The Kickbee is a device that updates Twitter when a baby kicks its mother from the womb. (patent pending)

Long commutes and longer workdays force many expecting parents to spend considerable time away from one another. Whether separated by hundreds of miles, or by a simple daily commute, the separation can be heart wrenching for the upcoming parents as they struggle to support one another for this major change in their lives. The Kickbee is intended to help bridge the physical gap between spouses by enabling pregnant mothers to share the experience of a baby kicking in the womb with the event that is normally only experienced in close proximity through the touch of the father's hand to her belly.

The Kickbee is a stretchable band worn by a pregnant mother. Vibration sensors are attached directly to the band, and are triggered by movement underneath. The band and electronics are covered in a soft fabric cover for design and comfort. A microcontroller in the garment captures the movement and transmits the signals wirelessly to a computer running a custom application.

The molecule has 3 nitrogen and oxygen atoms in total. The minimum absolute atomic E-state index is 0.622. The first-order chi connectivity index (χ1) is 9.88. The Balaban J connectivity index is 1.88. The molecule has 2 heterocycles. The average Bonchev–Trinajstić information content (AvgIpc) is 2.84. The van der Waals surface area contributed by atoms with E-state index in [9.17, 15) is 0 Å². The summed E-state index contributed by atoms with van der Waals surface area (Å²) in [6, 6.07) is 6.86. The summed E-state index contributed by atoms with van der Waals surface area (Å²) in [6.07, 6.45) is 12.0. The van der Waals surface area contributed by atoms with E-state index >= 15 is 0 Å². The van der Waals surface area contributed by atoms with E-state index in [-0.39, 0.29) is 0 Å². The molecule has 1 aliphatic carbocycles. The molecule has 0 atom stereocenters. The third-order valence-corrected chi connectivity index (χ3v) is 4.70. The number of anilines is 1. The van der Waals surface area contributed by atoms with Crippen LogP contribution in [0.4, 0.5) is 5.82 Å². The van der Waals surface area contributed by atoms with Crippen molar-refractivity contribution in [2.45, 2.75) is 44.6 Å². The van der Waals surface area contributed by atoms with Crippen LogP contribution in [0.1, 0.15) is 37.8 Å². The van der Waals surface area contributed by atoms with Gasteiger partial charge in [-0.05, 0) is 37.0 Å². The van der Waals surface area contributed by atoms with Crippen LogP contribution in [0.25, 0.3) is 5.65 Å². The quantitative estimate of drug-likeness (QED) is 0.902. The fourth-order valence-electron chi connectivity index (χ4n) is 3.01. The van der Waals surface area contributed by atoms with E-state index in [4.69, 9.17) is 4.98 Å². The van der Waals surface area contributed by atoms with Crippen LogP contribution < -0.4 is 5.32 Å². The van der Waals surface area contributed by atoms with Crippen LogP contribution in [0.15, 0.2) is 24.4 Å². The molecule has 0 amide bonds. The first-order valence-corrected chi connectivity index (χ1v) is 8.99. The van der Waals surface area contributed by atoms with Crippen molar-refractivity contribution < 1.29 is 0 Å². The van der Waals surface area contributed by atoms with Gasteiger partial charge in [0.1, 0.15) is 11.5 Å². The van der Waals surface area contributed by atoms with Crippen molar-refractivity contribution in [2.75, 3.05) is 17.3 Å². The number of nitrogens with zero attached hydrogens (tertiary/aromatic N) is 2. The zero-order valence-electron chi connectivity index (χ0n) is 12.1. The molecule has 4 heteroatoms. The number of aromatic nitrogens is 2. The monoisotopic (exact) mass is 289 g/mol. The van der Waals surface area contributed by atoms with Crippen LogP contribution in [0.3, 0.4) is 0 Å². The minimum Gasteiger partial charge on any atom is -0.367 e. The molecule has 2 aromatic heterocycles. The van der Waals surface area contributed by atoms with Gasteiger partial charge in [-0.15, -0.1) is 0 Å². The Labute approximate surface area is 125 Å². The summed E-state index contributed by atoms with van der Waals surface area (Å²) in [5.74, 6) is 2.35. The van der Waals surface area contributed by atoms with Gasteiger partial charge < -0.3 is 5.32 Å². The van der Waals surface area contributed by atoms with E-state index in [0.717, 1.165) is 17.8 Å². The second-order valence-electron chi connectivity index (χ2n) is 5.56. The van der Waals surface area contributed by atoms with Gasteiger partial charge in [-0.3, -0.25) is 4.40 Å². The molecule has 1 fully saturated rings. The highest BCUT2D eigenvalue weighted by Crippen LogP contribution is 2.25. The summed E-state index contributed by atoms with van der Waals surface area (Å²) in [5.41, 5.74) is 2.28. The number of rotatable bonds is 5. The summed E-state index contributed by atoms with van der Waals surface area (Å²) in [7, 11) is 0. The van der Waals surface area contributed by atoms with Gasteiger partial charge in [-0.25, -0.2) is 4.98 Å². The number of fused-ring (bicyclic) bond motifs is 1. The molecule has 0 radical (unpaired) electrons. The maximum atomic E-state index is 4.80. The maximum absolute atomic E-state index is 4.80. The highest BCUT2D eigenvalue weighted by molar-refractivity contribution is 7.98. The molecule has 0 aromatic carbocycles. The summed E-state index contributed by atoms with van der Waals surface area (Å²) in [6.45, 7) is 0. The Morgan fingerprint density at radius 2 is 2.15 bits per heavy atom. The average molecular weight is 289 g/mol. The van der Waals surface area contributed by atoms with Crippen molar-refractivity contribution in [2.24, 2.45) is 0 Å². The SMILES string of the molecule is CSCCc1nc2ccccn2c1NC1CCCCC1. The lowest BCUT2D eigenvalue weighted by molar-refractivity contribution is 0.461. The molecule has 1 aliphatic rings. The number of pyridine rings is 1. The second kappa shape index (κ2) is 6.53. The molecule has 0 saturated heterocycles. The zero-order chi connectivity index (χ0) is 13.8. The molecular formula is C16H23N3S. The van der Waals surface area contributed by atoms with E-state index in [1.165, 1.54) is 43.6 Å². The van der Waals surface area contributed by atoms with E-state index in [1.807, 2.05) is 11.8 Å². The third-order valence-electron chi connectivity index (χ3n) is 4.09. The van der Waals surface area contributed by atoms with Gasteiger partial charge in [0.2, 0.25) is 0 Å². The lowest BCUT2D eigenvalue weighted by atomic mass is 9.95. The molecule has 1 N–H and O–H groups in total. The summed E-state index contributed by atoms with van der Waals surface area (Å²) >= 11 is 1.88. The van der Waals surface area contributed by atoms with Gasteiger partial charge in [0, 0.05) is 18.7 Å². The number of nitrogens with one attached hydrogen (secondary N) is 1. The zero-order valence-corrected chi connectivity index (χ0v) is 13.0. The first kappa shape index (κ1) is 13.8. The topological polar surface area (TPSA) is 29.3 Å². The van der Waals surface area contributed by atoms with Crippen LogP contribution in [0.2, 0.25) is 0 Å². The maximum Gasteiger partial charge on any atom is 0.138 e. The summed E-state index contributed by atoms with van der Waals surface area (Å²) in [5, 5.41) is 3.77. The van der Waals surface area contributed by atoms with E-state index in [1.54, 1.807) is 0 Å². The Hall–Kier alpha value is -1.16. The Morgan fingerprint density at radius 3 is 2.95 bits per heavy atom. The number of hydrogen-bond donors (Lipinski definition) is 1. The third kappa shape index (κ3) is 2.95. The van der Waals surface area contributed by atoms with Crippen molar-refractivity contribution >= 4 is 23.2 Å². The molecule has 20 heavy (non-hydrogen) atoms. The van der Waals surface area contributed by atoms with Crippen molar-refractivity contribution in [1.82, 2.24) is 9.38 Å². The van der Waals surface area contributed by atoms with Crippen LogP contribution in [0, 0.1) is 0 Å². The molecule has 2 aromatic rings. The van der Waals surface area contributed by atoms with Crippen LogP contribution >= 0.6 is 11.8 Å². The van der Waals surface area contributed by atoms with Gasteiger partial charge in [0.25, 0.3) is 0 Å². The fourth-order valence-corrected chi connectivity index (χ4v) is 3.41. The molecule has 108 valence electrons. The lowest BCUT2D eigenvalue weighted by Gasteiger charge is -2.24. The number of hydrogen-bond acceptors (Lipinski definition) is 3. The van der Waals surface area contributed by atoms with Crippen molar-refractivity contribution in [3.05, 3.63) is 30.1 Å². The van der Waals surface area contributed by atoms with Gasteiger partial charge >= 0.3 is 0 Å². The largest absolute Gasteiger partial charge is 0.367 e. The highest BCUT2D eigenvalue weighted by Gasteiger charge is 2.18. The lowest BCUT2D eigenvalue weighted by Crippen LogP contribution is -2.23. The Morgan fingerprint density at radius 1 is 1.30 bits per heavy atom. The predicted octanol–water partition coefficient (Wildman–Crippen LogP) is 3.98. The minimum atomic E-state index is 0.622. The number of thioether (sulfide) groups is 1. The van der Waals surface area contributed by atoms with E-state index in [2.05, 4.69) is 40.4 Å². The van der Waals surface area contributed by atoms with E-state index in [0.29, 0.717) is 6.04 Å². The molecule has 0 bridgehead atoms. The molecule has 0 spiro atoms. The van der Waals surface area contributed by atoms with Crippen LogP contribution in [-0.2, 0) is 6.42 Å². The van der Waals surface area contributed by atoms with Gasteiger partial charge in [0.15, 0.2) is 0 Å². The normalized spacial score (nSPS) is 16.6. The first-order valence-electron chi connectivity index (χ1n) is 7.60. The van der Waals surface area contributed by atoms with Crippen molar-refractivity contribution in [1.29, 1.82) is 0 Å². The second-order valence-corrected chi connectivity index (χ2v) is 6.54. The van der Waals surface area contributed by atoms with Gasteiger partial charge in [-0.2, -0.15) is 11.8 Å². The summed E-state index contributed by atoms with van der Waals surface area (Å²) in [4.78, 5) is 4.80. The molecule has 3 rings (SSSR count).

The application receives the sensor values and analyzes them. When a kick is detected, a message is posted to the social messaging service Twitter via its API (Application Programming Interface). Twitter makes it easy to share these short messages of "I kicked Mommy!" with family and friends, and allows them to be sent as text messages to any mobile phone in the world. The Twitter account can also act as a data log that can be accessed later for visualization or archiving.